Supreme Strategy


In spite of the continuous cycle of news in which we as media consumers now live, how a story is reported in the first mainstream news cycle still sets the tone for subsequent media coverage. For media strategists, it is therefore vital to “manage” the first reports as best as possible. One strategy entails withholding all details until a strategically chosen moment in time. We saw this with the midnight release of Harry Potter, and again with last night’s “surprise” announcement of Supreme Court nominee John Roberts.

Without inside knowledge of the White House media strategy, it was clear to me that the evening announcement, unusual in and of itself, of a stealth candidate, was designed to deprive deadline-challenged newspapers with the window typically needed to fully produce this first write of history. Hence, Administration-supplied information and “experts” filled the information vacuum.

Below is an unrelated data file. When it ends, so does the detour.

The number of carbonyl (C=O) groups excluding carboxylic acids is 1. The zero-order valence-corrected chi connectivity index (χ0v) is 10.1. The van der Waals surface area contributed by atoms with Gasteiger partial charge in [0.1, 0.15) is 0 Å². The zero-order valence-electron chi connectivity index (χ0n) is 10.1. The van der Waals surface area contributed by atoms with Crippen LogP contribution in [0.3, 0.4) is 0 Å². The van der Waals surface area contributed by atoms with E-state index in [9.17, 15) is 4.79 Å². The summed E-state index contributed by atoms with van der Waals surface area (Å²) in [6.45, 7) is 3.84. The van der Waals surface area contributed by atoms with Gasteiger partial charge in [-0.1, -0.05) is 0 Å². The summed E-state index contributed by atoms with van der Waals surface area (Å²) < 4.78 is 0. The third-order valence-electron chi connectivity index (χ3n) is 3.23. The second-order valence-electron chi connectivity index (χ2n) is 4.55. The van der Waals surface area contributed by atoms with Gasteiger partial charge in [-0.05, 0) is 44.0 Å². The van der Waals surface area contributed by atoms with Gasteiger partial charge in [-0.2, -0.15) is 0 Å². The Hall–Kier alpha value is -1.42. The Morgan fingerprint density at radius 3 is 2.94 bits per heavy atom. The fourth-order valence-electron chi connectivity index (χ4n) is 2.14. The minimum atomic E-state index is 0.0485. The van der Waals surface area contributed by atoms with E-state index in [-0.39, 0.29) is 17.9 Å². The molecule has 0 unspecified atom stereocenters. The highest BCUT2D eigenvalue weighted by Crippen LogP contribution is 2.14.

The second strategic thrust involved television, and specifically, the cable TV talk fests. Desperate for informed experts, cable TV producers and guest bookers scrambled to line up their share of pundits to pontificate on the selection. From what I observed, the Administration was also ready on this front, eagerly offering up as many nominee-supporting “surrogates” they could muster. In channel surfing, I caught everyone from Ed Meese to Ken Starr to NBC “Law & Order” star Fred Thompson.

Judging from the coverage, there’s plenty of high-fiving in the White House this morning, especially considering how its strategy did double duty by knocking Karl Rove out of primetime.